3. Crepis bakeri Greene, Erythea. 3: 73. 1895.
Perennials, 10–30 cm (taproots thick, caudices swollen, often covered by old leaf bases). Stems 1–3, erect (often reddish), stout, mostly simple, sparsely to densely tomentose, often stipitate-gland-ular proximally. Leaves basal and cauline; petiolate (at least basal); blades elliptic, runcinate, 8–20 × 2–5 cm, margins pinnately lobed (lobes broadly lanceolate, coarsely dentate, midribs often reddish), apices acute, faces sparsely to densely tomentose, stipitate-glandular. Heads 2–22 (1–3 per branch), in cymiform arrays. Calyculi of 8–10, deltate or lanceolate, tomentose bractlets 3–8 mm. Involucres cylindric, 11–21 × 5–15 mm. Phyllaries 10–14, lanceolate, 10–14 mm (margins yellowish), apices acute, abaxial faces glabrous or ± tomentose, sometimes setose and stipitate-glandular, adaxial glabrous or with fine hairs. Florets 11–40; corollas yellow, 16–20 mm. Cypselae dark or pale brown to yellowish, fusiform, 6–11 mm, apices ± tapered, ribs 10–13; pappi whitish, 6–13 mm. 2n = 22, 33, 44, 55.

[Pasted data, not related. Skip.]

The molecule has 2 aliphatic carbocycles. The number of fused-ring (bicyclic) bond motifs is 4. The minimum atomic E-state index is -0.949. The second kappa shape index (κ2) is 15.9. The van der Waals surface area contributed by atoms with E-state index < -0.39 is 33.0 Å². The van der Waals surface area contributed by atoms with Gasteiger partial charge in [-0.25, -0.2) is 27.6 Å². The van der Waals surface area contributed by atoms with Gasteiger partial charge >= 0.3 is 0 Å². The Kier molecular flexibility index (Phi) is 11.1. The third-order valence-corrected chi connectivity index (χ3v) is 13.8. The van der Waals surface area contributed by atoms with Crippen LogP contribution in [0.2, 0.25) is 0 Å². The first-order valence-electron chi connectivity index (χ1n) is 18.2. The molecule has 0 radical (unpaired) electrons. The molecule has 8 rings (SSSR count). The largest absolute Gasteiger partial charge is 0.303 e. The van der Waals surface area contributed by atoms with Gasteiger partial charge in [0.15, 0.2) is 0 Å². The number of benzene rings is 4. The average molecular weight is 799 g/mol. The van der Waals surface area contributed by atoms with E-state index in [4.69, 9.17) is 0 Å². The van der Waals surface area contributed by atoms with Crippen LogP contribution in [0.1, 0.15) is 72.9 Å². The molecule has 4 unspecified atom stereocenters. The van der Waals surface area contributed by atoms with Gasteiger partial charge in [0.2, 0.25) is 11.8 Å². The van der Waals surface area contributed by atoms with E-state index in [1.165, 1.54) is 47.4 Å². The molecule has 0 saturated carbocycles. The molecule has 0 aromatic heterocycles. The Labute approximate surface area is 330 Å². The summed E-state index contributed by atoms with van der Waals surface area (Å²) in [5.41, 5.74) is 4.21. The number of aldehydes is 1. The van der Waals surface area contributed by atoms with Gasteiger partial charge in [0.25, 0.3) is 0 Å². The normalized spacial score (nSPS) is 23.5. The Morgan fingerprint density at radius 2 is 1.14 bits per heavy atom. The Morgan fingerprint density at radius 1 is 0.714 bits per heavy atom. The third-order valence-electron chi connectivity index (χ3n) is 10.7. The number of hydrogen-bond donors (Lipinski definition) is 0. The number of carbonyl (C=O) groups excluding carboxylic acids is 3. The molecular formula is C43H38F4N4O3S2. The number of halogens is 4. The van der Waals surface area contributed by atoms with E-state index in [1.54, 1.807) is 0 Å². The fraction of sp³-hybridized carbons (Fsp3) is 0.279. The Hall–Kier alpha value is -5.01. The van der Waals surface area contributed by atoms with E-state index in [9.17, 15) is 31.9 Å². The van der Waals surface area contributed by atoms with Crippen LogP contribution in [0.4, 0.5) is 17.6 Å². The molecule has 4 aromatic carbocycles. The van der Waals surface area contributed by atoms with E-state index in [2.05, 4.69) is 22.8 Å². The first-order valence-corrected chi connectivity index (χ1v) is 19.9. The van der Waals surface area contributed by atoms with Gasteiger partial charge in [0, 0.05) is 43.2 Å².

Subspecies 3 (3 in the flora): w United States.
Crepis bakeri is generally recognized by the low stature, dense rosettes of pinnately lobed leaves with coarsely dentate lobes, tomentose stems and leaves, stipitate-glandular hairs distally on stems, relatively large involucres, and densely flowered heads. It is considered closely related to C. occidentalis. Three somewhat weakly defined subspecies were recognized by E. B. Babcock (1947).